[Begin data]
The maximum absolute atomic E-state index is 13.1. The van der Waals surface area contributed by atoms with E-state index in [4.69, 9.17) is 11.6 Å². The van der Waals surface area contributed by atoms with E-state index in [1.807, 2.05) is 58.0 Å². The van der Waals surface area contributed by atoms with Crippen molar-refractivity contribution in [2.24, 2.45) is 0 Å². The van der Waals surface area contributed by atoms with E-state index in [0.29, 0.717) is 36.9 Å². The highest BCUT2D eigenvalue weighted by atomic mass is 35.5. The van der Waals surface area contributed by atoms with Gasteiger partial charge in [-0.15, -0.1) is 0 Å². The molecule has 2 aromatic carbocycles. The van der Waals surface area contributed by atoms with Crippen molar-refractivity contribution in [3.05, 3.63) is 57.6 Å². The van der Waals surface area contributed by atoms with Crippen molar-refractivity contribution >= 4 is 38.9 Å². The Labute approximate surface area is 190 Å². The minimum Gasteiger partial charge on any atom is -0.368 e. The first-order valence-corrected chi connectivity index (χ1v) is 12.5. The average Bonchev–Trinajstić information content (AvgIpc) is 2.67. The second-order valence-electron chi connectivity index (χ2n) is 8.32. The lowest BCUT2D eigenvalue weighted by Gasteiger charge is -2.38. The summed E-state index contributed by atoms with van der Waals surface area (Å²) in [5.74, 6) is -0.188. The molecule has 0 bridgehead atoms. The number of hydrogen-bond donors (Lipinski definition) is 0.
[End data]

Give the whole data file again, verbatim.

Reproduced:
The maximum absolute atomic E-state index is 13.1. The van der Waals surface area contributed by atoms with E-state index in [4.69, 9.17) is 11.6 Å². The van der Waals surface area contributed by atoms with E-state index in [1.807, 2.05) is 58.0 Å². The van der Waals surface area contributed by atoms with Crippen molar-refractivity contribution in [2.24, 2.45) is 0 Å². The van der Waals surface area contributed by atoms with E-state index in [0.29, 0.717) is 36.9 Å². The highest BCUT2D eigenvalue weighted by atomic mass is 35.5. The van der Waals surface area contributed by atoms with Gasteiger partial charge in [-0.15, -0.1) is 0 Å². The molecule has 2 aromatic carbocycles. The van der Waals surface area contributed by atoms with Crippen molar-refractivity contribution in [3.05, 3.63) is 57.6 Å². The van der Waals surface area contributed by atoms with Crippen molar-refractivity contribution >= 4 is 38.9 Å². The Labute approximate surface area is 190 Å². The minimum Gasteiger partial charge on any atom is -0.368 e. The first-order valence-corrected chi connectivity index (χ1v) is 12.5. The average Bonchev–Trinajstić information content (AvgIpc) is 2.67. The second-order valence-electron chi connectivity index (χ2n) is 8.32. The lowest BCUT2D eigenvalue weighted by Gasteiger charge is -2.38. The summed E-state index contributed by atoms with van der Waals surface area (Å²) in [5.74, 6) is -0.188. The molecule has 0 bridgehead atoms. The number of hydrogen-bond donors (Lipinski definition) is 0.